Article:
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Monday, January 4, 2021

White Mesa Trail


 The view from the top of White Mesa

From the hyper popular Bell Trail, the imposing, vertical cliffs of White Mesa appear as an unsurmountable wall of stone. 

Hike goes to the top of the mesa:center horizon

Rising over 1,000 feet above one of the most heavily visited trails in Coconino National Forest 40 miles south of Flagstaff, the mesa is composed of colorful layers of red sandstone, buff-colored sediments and a cap of dark volcanic rock. 
Trail departs Bell Trail 1.7 mile from the trailhead

For those willing to make a detour from the water-centric trail that traces perennially flowing Wet Beaver Creek, the mesa’s secrets may be explored by way of the White Mesa Trail #86. 
The only tricky spot on the trail passes a rock jam

White Mesa towers over the Bell Trail

To get to it, first hike 1.7 miles on the Bell Trail.  Along this easy stretch that follows a wide dirt road that was once used to access mid-20th century ranch operations, keep an eye out for petroglyphs pecked into boulders on the north side of the road and foot paths that lead to icy pools in the creek.  The route enters Wet Beaver Creek Wilderness where the White Mesa trail departs the road at the head of Casner Canyon.  Leaving the leafy riparian corridor dominated by sycamore and cottonwood trees, the trail heads uphill on the western flanks of the canyon. While there are no switchbacks to ease the climb, the trail makes a constant but manageable ascent on a rocky single track.
The trail is clear and easy to follow

Like the Bell Trail, this one was originally used to move cattle to graze on high pastures.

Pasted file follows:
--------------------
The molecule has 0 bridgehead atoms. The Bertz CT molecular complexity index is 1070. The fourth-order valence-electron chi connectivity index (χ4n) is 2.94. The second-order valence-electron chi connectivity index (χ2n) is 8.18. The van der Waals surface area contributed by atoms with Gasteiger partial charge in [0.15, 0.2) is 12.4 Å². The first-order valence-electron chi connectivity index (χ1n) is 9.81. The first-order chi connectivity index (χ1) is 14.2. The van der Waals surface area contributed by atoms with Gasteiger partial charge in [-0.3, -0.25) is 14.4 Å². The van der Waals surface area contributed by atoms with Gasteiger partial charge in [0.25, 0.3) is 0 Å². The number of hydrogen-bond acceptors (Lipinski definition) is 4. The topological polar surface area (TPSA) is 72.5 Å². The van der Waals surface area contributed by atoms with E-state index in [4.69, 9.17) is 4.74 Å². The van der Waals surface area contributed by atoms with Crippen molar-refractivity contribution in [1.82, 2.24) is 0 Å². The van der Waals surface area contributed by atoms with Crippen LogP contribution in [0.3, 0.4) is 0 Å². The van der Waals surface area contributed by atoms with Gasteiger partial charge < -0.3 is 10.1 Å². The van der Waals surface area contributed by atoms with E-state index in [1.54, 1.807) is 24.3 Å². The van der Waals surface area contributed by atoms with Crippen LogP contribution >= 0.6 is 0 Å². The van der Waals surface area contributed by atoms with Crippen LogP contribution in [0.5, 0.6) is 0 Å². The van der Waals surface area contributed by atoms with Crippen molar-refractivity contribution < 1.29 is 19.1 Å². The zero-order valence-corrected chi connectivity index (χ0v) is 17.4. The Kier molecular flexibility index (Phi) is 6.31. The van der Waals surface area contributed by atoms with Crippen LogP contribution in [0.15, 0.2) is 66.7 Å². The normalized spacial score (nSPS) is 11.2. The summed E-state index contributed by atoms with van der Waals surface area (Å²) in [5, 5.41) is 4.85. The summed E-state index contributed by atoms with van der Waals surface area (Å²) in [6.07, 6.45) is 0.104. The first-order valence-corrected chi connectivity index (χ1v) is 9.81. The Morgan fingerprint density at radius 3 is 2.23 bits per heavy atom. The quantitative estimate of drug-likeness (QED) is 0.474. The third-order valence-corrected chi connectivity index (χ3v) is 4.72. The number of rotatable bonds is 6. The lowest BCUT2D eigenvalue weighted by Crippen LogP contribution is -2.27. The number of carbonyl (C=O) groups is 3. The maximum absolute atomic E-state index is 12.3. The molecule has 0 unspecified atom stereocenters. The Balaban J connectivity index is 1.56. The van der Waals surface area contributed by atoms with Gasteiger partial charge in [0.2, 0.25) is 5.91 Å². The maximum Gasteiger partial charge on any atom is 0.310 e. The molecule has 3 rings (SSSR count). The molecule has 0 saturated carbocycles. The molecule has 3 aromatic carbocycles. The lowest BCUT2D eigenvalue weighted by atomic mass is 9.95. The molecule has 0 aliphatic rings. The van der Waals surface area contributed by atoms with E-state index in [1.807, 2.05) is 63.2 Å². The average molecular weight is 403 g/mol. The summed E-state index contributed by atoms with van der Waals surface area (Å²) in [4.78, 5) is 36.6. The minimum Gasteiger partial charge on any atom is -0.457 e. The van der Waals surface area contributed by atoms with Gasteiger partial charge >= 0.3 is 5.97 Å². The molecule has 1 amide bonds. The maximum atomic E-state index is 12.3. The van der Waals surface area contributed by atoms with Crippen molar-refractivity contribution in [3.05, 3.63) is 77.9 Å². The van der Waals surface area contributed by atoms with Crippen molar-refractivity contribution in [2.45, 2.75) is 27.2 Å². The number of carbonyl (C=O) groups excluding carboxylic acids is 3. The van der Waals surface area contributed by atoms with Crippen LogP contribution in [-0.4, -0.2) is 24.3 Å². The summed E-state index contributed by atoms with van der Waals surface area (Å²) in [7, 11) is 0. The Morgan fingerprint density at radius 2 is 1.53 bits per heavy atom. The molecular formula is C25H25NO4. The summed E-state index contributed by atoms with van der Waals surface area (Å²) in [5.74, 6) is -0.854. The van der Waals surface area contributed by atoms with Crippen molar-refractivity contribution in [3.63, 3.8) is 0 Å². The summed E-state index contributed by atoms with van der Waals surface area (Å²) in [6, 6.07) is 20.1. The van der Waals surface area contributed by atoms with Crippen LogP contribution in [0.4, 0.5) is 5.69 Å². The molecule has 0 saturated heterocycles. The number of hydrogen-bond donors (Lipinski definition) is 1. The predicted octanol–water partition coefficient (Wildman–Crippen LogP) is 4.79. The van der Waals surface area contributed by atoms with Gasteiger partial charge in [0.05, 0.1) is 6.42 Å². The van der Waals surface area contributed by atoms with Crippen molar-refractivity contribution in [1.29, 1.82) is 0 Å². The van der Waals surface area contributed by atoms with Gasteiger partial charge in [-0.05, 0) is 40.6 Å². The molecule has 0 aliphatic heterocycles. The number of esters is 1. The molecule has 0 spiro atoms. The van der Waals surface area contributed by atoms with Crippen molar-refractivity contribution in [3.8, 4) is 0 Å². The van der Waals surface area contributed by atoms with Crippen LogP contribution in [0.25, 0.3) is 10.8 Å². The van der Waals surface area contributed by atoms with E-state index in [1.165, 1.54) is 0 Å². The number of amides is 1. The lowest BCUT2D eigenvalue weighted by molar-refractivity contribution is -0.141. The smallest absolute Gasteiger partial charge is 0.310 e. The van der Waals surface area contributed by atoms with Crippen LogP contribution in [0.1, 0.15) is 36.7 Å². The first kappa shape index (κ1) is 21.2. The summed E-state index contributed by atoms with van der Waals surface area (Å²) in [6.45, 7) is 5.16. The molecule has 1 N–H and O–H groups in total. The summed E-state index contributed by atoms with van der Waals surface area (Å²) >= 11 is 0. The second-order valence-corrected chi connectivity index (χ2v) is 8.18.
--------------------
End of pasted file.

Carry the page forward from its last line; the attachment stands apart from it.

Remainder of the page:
Its straight-up, edgy course passes through mostly shade less grasslands, cacti, rockfalls and the occasional mesquite tree clinging to steep slopes. 
A hiker nears the summit of White Mesa

The grassy summit of White Mesa

The trail is clear and easy-to-follow with only one spot where some hand-over-foot scrambling is required to get through a rock jam. 
A pastoral scene on White Mesa

At 3 miles from the trailhead, the path meets a barbed wire fence at the wilderness boundary that’s the official end of the trail. However, to enjoy the full experience of this hike, you’ll want to pass the gate (close it behind you) and continue on well-worn paths-of-use.
Part of the hike follows Wet Beaver Creek

The route tops out on a grassy, juniper-dotted plateau with excellent vistas all around.
Watch for petroglyphs on Bell Trail

Directly below, a dizzying gorge wraps around the mound of 5,131-foot Casner Butte.
The edge-hugging path climbs over 1,000 feet

To the northeast, the tip of 7,307-foot Apache Maid Mountain, Round Mountain (6,328 feet) and Table Mountain (6,197 stand out over rows of less prominent hills and mesas giving a birds-eye view of the wild landscape that surrounds this beloved Verde Valley recreation hub.
Casner Butte (left) stands out over Bell Trail

Vertical volcanic rock caps White Mesa

LENGTH:  6.5 miles round trip

RATING:  moderate

ELEVATION:  3,828 – 4,925 feet


From Interstate 17 north of Camp Verde, take the Oak Creek/Sedona exit 298. Head left (east) at the bottom of the off ramp and go 2.2 miles on Forest Road 618 to the main Bell Trail parking lot.

There’s a restroom at the trailhead. Forest Road 618 is maintained dirt and suitable for all vehicles.  There are no fees.


Coconino National Forest

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